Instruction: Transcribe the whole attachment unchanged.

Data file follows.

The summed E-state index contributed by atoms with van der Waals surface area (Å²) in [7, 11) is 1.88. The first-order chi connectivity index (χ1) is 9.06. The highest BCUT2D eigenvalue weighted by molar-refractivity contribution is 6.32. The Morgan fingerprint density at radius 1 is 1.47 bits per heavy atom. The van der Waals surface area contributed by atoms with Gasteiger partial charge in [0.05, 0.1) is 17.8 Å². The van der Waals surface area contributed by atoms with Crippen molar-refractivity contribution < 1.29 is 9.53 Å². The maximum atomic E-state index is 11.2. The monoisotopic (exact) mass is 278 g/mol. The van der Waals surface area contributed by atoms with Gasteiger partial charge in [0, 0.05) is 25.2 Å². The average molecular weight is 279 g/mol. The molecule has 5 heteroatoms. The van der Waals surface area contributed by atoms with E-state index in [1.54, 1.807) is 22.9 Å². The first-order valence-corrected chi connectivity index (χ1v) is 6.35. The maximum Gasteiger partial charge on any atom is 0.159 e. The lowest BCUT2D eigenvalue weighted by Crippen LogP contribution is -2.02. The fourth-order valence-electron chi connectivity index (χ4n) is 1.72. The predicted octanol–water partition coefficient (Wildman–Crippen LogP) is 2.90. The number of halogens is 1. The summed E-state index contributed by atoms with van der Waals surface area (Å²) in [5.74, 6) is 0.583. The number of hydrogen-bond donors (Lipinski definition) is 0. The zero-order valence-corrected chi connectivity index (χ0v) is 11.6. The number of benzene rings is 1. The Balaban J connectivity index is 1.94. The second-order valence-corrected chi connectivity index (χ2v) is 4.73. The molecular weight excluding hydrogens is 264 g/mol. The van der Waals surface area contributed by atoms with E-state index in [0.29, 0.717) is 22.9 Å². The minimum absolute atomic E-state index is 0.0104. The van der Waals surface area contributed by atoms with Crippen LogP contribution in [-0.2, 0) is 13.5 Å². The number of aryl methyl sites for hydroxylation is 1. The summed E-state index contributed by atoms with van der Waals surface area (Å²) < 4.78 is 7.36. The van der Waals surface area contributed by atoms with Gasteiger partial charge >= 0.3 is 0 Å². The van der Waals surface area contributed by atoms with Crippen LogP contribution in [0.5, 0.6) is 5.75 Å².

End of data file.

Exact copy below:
The summed E-state index contributed by atoms with van der Waals surface area (Å²) in [7, 11) is 1.88. The first-order chi connectivity index (χ1) is 9.06. The highest BCUT2D eigenvalue weighted by molar-refractivity contribution is 6.32. The Morgan fingerprint density at radius 1 is 1.47 bits per heavy atom. The van der Waals surface area contributed by atoms with Gasteiger partial charge in [0.05, 0.1) is 17.8 Å². The van der Waals surface area contributed by atoms with Crippen molar-refractivity contribution < 1.29 is 9.53 Å². The maximum atomic E-state index is 11.2. The monoisotopic (exact) mass is 278 g/mol. The van der Waals surface area contributed by atoms with Gasteiger partial charge in [0, 0.05) is 25.2 Å². The average molecular weight is 279 g/mol. The molecule has 5 heteroatoms. The van der Waals surface area contributed by atoms with E-state index in [1.54, 1.807) is 22.9 Å². The first-order valence-corrected chi connectivity index (χ1v) is 6.35. The maximum Gasteiger partial charge on any atom is 0.159 e. The lowest BCUT2D eigenvalue weighted by Crippen LogP contribution is -2.02. The fourth-order valence-electron chi connectivity index (χ4n) is 1.72. The predicted octanol–water partition coefficient (Wildman–Crippen LogP) is 2.90. The number of halogens is 1. The summed E-state index contributed by atoms with van der Waals surface area (Å²) in [5.74, 6) is 0.583. The number of hydrogen-bond donors (Lipinski definition) is 0. The zero-order valence-corrected chi connectivity index (χ0v) is 11.6. The number of benzene rings is 1. The Balaban J connectivity index is 1.94. The second-order valence-corrected chi connectivity index (χ2v) is 4.73. The molecular weight excluding hydrogens is 264 g/mol. The van der Waals surface area contributed by atoms with E-state index in [0.29, 0.717) is 22.9 Å². The minimum absolute atomic E-state index is 0.0104. The van der Waals surface area contributed by atoms with Crippen LogP contribution in [-0.2, 0) is 13.5 Å². The number of aryl methyl sites for hydroxylation is 1. The summed E-state index contributed by atoms with van der Waals surface area (Å²) < 4.78 is 7.36. The van der Waals surface area contributed by atoms with Gasteiger partial charge >= 0.3 is 0 Å². The van der Waals surface area contributed by atoms with Crippen LogP contribution in [0.5, 0.6) is 5.75 Å².